Earlier this year, Secretary of Education Betsy DeVos announced her intention to scrap certain Title IX guidelines. Signed into law by the Nixon administration, Title IX protects any individual enrolled in a publically-funded program from being discriminated against based on sex.
The Obama administration created regulations that would “lower the standard of evidence for people reporting sexual assault on college campuses, as well as penalize those universities that did not investigate these assaults in a timely manner.” Both of these regulations have been rescinded by DeVos, citing concerns that the current policy denies due process to individuals accused.
On Thursday, Oct. 12, MSU was faced with the question of whether or not the university would follow the Secretary’s orders, specifically regarding protections for transgender bathroom rights, and an increased mandate burden of proof for sexual assault investigations.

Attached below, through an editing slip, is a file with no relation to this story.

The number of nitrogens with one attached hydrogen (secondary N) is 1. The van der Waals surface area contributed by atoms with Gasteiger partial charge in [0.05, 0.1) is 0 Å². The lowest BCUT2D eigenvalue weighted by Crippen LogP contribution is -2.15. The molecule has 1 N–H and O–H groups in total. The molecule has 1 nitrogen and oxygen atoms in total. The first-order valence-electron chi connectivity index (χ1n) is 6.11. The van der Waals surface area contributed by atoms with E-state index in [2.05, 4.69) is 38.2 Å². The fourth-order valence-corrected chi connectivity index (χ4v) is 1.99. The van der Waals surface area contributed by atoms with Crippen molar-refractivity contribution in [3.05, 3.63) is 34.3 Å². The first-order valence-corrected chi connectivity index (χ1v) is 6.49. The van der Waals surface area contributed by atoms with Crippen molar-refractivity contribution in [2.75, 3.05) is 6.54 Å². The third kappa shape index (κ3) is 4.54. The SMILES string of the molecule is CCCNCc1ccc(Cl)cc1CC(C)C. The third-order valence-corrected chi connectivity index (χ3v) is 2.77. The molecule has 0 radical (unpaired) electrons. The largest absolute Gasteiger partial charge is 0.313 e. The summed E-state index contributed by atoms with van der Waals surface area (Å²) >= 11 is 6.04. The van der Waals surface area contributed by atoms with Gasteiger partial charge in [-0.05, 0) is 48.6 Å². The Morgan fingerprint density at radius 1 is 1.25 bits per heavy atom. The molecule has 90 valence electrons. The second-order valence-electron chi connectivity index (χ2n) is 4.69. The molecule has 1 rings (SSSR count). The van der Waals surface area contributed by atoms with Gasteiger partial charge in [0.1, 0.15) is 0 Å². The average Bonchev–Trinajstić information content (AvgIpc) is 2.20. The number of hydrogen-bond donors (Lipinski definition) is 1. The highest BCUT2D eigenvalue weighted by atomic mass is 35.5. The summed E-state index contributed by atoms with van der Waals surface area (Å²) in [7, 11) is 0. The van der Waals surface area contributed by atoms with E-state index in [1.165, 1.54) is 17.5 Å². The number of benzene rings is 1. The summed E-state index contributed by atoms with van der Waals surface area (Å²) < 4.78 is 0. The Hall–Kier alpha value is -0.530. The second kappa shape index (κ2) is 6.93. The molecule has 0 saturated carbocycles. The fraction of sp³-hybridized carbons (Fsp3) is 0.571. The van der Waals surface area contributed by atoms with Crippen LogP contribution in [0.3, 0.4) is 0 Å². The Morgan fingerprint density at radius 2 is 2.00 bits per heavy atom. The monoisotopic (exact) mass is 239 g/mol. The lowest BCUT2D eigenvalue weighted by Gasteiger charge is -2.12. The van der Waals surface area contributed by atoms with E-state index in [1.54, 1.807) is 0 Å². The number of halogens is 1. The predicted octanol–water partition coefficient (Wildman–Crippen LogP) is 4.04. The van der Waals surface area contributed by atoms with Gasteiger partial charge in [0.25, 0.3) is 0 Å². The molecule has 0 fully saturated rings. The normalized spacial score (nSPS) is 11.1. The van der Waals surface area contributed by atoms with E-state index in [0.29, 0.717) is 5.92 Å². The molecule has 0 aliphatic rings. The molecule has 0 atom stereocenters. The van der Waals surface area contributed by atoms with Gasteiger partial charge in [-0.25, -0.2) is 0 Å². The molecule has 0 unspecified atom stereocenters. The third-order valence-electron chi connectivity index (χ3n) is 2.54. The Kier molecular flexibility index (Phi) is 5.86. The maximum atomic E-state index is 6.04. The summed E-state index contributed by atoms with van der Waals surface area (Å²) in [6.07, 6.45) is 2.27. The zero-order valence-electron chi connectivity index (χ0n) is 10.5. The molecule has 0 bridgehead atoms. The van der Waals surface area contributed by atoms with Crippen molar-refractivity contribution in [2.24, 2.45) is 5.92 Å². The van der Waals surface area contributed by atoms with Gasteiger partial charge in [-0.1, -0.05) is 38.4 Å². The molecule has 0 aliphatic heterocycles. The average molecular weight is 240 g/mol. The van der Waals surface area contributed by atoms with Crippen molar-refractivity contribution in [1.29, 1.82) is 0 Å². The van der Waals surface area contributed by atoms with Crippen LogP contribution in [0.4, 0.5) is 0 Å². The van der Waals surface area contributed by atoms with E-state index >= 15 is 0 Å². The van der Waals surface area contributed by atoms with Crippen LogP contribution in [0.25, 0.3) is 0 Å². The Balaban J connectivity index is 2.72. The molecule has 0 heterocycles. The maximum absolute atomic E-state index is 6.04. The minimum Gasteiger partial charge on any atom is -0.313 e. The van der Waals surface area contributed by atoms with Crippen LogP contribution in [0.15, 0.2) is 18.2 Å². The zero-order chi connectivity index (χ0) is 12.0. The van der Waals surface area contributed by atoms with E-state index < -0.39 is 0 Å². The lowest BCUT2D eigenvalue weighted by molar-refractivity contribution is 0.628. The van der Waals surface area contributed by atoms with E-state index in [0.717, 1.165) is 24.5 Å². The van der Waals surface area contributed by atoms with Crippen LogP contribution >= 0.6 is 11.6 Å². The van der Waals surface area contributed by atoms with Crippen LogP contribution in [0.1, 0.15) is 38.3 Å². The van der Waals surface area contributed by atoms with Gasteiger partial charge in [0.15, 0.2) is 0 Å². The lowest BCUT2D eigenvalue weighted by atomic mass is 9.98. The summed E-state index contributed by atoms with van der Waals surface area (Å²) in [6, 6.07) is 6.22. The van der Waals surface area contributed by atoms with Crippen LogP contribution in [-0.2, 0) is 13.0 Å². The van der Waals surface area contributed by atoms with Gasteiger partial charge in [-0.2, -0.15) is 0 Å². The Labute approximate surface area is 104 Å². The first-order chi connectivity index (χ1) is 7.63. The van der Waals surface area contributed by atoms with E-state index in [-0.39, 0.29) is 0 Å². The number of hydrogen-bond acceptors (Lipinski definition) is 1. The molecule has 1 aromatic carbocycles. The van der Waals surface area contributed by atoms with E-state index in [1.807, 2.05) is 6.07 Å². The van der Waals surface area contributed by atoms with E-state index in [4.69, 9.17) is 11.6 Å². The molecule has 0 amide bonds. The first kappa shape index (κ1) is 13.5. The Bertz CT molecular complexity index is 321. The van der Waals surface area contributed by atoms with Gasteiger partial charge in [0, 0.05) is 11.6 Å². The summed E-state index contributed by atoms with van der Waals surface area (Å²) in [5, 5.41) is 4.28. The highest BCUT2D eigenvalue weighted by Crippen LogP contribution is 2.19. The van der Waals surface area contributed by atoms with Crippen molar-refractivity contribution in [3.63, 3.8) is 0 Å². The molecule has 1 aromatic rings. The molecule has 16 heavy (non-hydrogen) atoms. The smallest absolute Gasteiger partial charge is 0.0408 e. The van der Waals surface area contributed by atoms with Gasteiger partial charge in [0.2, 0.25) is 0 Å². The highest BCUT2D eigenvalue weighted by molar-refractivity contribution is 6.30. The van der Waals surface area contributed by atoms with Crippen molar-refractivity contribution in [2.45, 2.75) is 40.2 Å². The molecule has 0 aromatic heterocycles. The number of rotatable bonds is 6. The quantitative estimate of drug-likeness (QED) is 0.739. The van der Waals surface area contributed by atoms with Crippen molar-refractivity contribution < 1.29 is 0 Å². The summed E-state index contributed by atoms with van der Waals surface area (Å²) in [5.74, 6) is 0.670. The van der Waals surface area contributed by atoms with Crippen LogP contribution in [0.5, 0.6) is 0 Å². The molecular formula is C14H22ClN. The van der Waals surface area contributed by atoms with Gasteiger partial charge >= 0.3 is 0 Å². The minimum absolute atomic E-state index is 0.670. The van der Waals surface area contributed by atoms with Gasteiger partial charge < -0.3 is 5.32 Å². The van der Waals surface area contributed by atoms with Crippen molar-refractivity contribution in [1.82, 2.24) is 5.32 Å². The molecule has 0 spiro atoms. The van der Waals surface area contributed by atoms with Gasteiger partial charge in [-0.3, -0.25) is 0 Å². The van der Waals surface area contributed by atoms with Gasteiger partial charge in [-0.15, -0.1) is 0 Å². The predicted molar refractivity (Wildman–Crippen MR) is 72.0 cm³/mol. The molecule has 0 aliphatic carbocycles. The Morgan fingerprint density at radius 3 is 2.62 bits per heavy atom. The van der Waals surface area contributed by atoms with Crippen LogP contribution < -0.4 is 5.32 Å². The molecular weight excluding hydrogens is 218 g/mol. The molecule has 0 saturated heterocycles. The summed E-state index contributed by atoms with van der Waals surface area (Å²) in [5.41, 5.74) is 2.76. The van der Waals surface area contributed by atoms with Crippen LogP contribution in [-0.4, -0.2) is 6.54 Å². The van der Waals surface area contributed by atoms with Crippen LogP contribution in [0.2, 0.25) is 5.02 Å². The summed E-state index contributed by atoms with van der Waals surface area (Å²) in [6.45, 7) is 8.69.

At the ASMSU senate meeting on Oct. 12, multiple student advocates appeared to voice their opinion on the subject. Terry Bradley, a senior in elementary education, spoke out in favor of keeping the Title IX regulations. He condemned DeVos’ comparisons of victims to accused, saying, “survivors contemplate things like dropping out and suicide, while those accused only face a drop in reputation.”
There was little debate on the senate floor with the initiative getting an unanimous 19-0 vote, in favor of Title IX. Senator Alex Lei said, “When talking with other senators before the meeting, there were two big reasons why they were in favor of the Title IX policies.” He continued, “Rolling back Title IX protections threatens our student body, and MSU’s policies effectively hold us to higher standard than what has been nationally mandated.”